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Recombinant human Hepassocin stimulates proliferation of hepatocytes in vivo and Improves Survival in Rats with Fulminant Hepatic Failure
  1. Chang-Yan Li1,
  2. Chuan-Zeng Cao1,
  3. Wang-Xiang Xu1,
  4. Meng-Meng Cao1,
  5. Fan Yang1,
  6. Lan Dong2,
  7. Miao Yu1,
  8. Yi-Qun Zhan1,
  9. Ya-Bin Gao1,
  10. Wei Li1,
  11. Zhi-Dong Wang1,
  12. Chang-Hui Ge1,
  13. Qing-Ming Wang1,
  14. Rui-Yun Peng1,
  15. Xiao-Ming Yang1,*
  1. 1 Beijing Institute of Radiation Medicine, China;
  2. 2 General Hospital of Chinese People's Armed Police Forces, China
  1. Correspondence to: xiaoming Yang, Beijing Institute of Radiation Medicine, 27 Taiping Road, Beijing, 100850, China; xiaomingyang{at}


Background: Human hepassocin (HPS) was originally detected by subtractive and differential cDNA cloning as a liver-specific gene that was markedly up-regulated during liver regeneration. Previous studies suggested that HPS showed mitogenic activity on isolated hepatocytes in vitro. However, its in vivo functions remained largely unknown. Therefore, we investigated the function of recombinant human HPS during liver regeneration and chemically induced liver injury.

Methods: The proliferation of primary hepatocytes was examined by [3H]Thymidine incorporation and immunohistological staining of PCNA. RNA interference (RNAi) was performed to knock-down the endogenous expression of HPS. The proliferation of L02 cells was examined by MTS assay. The phosphorylation of ERK1/2 was investigated by Western blotting analysis. Assessment of liver injury (histology, serum ALT and AST levels), apoptosis by TUNEL assay, were performed.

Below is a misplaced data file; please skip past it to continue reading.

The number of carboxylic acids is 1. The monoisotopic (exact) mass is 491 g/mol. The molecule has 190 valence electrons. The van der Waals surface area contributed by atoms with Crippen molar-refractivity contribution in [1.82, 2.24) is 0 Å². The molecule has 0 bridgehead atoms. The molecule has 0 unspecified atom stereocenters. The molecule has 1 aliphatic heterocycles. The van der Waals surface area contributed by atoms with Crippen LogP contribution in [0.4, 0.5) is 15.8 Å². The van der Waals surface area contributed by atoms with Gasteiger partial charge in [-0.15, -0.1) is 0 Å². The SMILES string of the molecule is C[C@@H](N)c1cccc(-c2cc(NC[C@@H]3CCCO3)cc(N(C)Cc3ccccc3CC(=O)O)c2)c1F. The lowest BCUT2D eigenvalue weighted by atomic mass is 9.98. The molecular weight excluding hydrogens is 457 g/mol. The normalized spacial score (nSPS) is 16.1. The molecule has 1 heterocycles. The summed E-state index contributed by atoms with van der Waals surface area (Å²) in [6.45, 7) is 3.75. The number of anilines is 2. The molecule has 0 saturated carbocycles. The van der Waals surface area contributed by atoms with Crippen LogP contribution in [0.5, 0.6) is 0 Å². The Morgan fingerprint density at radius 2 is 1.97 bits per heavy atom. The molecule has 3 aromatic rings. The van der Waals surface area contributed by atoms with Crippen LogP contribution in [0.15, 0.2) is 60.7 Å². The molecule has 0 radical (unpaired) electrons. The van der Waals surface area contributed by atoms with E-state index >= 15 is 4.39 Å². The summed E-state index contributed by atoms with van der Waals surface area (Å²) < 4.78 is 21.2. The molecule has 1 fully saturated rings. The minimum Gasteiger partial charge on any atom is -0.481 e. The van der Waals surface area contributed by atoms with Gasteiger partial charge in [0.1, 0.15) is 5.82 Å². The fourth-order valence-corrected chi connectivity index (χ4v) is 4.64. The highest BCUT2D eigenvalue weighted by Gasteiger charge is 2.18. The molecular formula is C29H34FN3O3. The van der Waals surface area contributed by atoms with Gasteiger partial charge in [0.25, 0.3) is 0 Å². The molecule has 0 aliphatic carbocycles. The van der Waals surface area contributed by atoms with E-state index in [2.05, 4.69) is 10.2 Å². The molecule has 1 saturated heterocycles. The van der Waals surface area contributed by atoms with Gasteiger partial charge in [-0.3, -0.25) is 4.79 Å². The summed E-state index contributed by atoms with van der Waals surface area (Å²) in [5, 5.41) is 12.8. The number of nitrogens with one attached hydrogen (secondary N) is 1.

Results: Purified recombinant human HPS showed specific mitogenic activity on primary hepatocytes and normal liver cell lines in a MAPK-dependent manner and stimulated the proliferation of hepatocytes in rats with 70% PHx. Administration of HPS in rats after D-gal and CCl4 treatment protected against the liver injury (minimal liver necrosis, depressed ALT and AST levels, and decreased lethality), reduced apoptosis and enhanced proliferation. Knock-down of endogenous HPS in vivo enhanced the liver injury induced by D-gal by increasing the apoptosis and elevated ALT and AST levels.

Conclusions: HPS is a hepatic growth factor to accelerate hepatocytes proliferation in vivo and protect against liver injury. These data point out the potential interest of HPS in the treatment of FHF.

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